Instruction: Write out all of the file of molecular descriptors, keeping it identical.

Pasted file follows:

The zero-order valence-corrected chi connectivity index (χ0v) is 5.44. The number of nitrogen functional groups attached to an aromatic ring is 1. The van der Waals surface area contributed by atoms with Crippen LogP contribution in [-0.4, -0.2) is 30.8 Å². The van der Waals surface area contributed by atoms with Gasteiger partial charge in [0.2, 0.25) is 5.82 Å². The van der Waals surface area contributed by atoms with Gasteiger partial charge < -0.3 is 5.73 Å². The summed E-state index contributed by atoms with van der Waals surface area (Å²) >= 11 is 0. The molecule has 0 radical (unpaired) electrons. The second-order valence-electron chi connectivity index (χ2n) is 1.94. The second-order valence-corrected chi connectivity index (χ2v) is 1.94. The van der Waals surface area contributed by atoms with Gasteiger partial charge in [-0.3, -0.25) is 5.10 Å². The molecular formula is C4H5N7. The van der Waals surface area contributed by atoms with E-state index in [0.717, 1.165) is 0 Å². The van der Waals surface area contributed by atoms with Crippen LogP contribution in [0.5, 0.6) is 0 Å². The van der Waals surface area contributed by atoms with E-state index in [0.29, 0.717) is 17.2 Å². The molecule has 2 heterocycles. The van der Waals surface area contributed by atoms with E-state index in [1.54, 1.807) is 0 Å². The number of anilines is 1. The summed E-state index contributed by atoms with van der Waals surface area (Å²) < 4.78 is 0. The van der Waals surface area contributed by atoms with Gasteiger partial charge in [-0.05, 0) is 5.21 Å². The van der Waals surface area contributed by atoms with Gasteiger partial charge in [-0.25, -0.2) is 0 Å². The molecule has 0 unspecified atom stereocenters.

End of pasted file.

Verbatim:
The zero-order valence-corrected chi connectivity index (χ0v) is 5.44. The number of nitrogen functional groups attached to an aromatic ring is 1. The van der Waals surface area contributed by atoms with Crippen LogP contribution in [-0.4, -0.2) is 30.8 Å². The van der Waals surface area contributed by atoms with Gasteiger partial charge in [0.2, 0.25) is 5.82 Å². The van der Waals surface area contributed by atoms with Gasteiger partial charge < -0.3 is 5.73 Å². The summed E-state index contributed by atoms with van der Waals surface area (Å²) >= 11 is 0. The molecule has 0 radical (unpaired) electrons. The second-order valence-electron chi connectivity index (χ2n) is 1.94. The second-order valence-corrected chi connectivity index (χ2v) is 1.94. The van der Waals surface area contributed by atoms with Gasteiger partial charge in [-0.3, -0.25) is 5.10 Å². The molecular formula is C4H5N7. The van der Waals surface area contributed by atoms with E-state index in [0.717, 1.165) is 0 Å². The van der Waals surface area contributed by atoms with Crippen LogP contribution in [0.5, 0.6) is 0 Å². The van der Waals surface area contributed by atoms with E-state index in [0.29, 0.717) is 17.2 Å². The molecule has 2 heterocycles. The van der Waals surface area contributed by atoms with E-state index in [1.54, 1.807) is 0 Å². The number of anilines is 1. The summed E-state index contributed by atoms with van der Waals surface area (Å²) < 4.78 is 0. The van der Waals surface area contributed by atoms with Gasteiger partial charge in [-0.05, 0) is 5.21 Å². The van der Waals surface area contributed by atoms with Gasteiger partial charge in [-0.25, -0.2) is 0 Å². The molecule has 0 unspecified atom stereocenters.